12/15/1936 city council minutes: "Mrs. W.H. Wilkie, 1130 Shattuck Avenue, appeared before the Council and asked if something could not be done in the matter of trimming the trees on Amador Avenue near Shattuck Avenue; that the controversy has affected one property owner in such a way that he states he will sell his property to negroes; she stated that it has been reported that property in the neighborhood had been sold to Japanese and that they were contemplating building on the property. She asked what could be done to save the situation. City Manager Thompson stated that he was having a house to house canvass made of the neighborhood and felt that by next Tuesday he would be prepared to give a report on it."
  • 1928: Association tries to prevent non-White students from living near campus, but Asian and Black students and their allies push back
    Around December 1928, the Central Berkeley Improvement Association started pushing for a covenant plan to have non-Caucasian students be barred from living in private dwellings around UC Berkeley because they lower property values. There was immediate pushback from students of color and allies: • Students of 7 races and nationalities teamed up to write a joint letter of protest. They included Chinese, Japanese, Korean, Indian, Filipino, and Black students. The letter was shared publicly, and with president of the University, student clubs, and the press. • There was a mass meeting of Caucasian and non-Caucasian students that issued a joint letter of protest. • Robert Sproul, President of the University, put out a statement in defense of the students. • A group of six White students wrote a letter to the editor of the Daily Californian, sarcastically decrying the idea. An official editorial on the same page decried the idea with racist logic, explaining that while foreigners were unwelcome, international students were far better than the average foreigner. • On December 9, Nichibei [Japanese American News] devoted a significant chunk of the front page to coverage of the incident, and subsequent pushback: Sources: "Association's Suggestion on Housing Non-Caucasians is Ill-Conceived". The Daily Californian. 80 (74). December 3, 1928. – via Berkeley Library Digital Collections. "Group Should Improve Itself". The Daily Californian. 80 (74). December 3, 1928. – via Berkeley Library Digital Collections. "Student Editor Raps Move to Oust Foreign Dwellers". Oakland Tribune: 6B. December 5, 1928. – via "Alien Students Draft Protest". Oakland Tribune: 31. December 7, 1928. – via "Oriental Students at U.C. in Mass Meeting Protest Against Exclusion Move by Berkeley Property Owners". Nichibei [Japanese American News]: 8 [front page]. 9 December 1928. – via California Digital Newspaper Collection. "U.C. Oriental Students Seek Campbell's Aid in Banning Exclusion Move". Nichibei [Japanese American News]: 8 [front page]. 11 December 1928. – via California Digital Newspaper Collection.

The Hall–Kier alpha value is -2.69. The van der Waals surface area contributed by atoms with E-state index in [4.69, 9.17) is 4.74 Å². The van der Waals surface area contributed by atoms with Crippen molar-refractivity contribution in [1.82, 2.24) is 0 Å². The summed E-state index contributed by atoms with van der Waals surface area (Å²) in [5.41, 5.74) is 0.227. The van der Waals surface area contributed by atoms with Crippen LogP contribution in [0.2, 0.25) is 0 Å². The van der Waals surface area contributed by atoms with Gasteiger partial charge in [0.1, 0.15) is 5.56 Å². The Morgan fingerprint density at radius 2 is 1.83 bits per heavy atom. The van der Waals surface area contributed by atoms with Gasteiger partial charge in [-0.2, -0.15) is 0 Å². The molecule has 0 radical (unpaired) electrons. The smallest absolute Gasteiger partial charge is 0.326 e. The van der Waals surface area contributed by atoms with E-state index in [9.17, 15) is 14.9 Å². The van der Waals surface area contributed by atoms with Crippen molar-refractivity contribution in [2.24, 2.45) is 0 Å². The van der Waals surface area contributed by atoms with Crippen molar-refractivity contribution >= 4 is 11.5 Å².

• 1927-1930: Neighbors protest Asian and Black students living at International House
    800 community members assembled to protest racial integration at International House. Fraternity members living on Piedmont Avenue argued they should not have to live with "niggers and chinks." Sources: "Berkeley : a city in history" by Charles Wollenberg (2008), page 103 "Teaching America to the World and the World to America" edited by Lisa Jarvinen and R. Garlitz (2002) "Foreign Students and the Berkeley International House, 1928-1961 : oral history transcript" "International House Berkeley: An Extraordinary History" (2022), page 2
  • 1923: Neighbors protest home for Chinese orphans
    August 14, 1923 City Council minutes: 13. At 9:15 a.m., the Council took up consideration of the proposed reclassification of property at the southeast corner of Ashby avenue and Ninth street , from Class VII to Class III under Ordinance No, 666-N.S. to permit the use of the proper ty as a home for Chinese orphan boys D. po" Monk, residing at San Pablo Pablo avenue avenue and Murray street protested against the use of this property for the pur- pose contemplated contending that it will mean the introduc- tion of orientals into the neighborhood, He further stated that he had been informed that this will be a home for delin- quent, which would be another objectionable feature. C H. • Tingley on behalf of the Baptist Union informed the Council that these Chinese boys are for the most part . native born: that some of them are wards of the court but not delinquents; that this location was approved by the State Board of Charities and that because it is in an obnoxious factöry zone, he felt the objections expressed were not well founded, Councilman Caldecott opposed the reclassification stating that he believed that the objections of the property owners already located there should be given first consideration, After further discussion, and on motion of Councilman May. a Bill was passed to print reclassifying the property, Councilman Caldecott voting